1. Briefly explain what reason cause you to regularly complete or regularly NOT complete the homework assignments.
2. What incentives would motivate you to complete more homework assignments?

I had students complete the questions on a note card and attempted to give very little direction or any examples. Unfortunately one of my Pre-Algebra classes didn’t understand the word incentive so I tried to explain it with an absurd example, “An incentive…like if having a pony would get you to complete your homework.” Somehow that helped them understand, but as you will see below also prompted them to tell me that a class pet would be a great incentive.  As they were leaving class, students were offering cages and toys for some class pet (I think someone said hamster), while I was mumbling something about it being too hard to have class pets these days due to all the allergies students have.  Just to be clear, we will NOT be getting a class pet.

I was going to tally up all of the results from all four periods together, but as I read through them (Middle School students are the best entertainment.), I realized very quickly that there was a distinct difference between my Pre-Algebra student responses and my Algebra student responses. Algebra for my students is an accelerated class at the 8th grade level, so they do tend to be more studious and responsible.  I wanted to then tally the results by course. Here are the results: (Someone needs to explain to me how to put tables in a blog)

FYI: I do teach about 120 students, I did not record responses that were off topic which is why they don’t add up to the right amount of students. 🙂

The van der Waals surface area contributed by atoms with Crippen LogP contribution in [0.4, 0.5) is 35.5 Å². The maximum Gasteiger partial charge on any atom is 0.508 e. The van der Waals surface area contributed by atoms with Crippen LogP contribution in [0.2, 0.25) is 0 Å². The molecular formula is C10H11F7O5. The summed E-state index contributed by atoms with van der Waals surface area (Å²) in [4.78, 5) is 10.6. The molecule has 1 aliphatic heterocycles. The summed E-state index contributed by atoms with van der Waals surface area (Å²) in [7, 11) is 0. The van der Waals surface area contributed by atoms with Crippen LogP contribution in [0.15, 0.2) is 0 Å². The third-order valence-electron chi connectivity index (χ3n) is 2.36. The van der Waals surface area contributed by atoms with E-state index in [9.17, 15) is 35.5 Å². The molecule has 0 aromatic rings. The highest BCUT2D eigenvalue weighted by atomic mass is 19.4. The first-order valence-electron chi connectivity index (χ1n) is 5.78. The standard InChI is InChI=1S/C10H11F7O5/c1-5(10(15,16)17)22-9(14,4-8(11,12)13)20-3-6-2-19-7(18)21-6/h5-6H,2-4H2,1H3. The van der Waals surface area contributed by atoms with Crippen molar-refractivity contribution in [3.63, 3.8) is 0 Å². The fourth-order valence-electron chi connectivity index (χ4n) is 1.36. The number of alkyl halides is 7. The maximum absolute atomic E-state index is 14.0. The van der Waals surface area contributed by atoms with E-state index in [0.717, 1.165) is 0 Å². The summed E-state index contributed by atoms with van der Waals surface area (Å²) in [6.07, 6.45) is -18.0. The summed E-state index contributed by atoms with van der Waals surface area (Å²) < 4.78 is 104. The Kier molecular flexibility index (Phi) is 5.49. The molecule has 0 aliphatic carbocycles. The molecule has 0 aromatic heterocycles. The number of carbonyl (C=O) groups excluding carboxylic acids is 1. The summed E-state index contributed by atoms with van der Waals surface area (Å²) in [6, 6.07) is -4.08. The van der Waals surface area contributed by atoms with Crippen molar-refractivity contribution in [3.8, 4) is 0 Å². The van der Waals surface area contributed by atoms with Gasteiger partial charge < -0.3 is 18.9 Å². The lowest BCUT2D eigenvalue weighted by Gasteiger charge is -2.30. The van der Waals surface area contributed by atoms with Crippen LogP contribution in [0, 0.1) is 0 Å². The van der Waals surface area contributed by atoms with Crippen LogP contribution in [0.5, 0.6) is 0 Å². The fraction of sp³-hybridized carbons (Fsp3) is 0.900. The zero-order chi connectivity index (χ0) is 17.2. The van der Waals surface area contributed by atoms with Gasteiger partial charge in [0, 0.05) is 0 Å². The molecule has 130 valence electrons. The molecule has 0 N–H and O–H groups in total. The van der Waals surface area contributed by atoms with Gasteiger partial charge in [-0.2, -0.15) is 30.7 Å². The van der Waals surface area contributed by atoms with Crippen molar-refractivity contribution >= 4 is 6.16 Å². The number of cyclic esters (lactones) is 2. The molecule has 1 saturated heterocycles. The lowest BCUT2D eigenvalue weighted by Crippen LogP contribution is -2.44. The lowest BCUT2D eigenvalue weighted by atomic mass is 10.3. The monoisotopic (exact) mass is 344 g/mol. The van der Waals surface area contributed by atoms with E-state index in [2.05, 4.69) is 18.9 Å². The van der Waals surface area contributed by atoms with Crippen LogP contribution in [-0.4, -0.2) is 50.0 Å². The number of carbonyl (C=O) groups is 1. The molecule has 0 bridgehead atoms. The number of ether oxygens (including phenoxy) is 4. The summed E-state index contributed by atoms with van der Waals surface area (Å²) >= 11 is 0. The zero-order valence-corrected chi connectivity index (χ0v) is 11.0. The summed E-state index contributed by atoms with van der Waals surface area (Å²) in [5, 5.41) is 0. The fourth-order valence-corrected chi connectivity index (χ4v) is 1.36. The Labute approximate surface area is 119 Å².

My Thoughts: (Reminder I do teach 8th Grade)
Reasons for not doing homework – I wasn’t surprised with Pre-Algebra having more students say they don’t understand or they forgot. Years of teaching have proved that to be the case. The 3 responses for distractions are home were from the students I know take care of siblings many of the hours they aren’t at school. Algebra responses were strongly not having time to do it, outside activities and they were busy, which I probably should have combined.  A lot of students in those classes are heavily involved in multiple sports, music, dance, etc. I am just fine with the response that if they understand it, they don’t do it.  I was happy only two students said they hated math; my goal is to change that.

Reasons for doing homework – I feel as though a lot of the responses from Pre-Algebra stemmed around getting good grades and it will help them, which did surprise me because I don’t feel as though that is what I see in the classroom. The parents would kill me response while morbid, was a little refreshing, I wish more parents were on their students to complete homework or to at least work on school work at home. I LOVE that so many Algebra students said it helps them to understand and to practice the skills, YEAH! They get it.  Why them and not all my students?  I also enjoyed so many of them saying that doing the HW helps them know if they understand the material. I wanted to do a cartwheel, they get it, they really do.  And to be honest, they don’t have the missing homework issue as bad as my Pre-Algebra students…the students that do are the ones who are struggling on skill quizzes.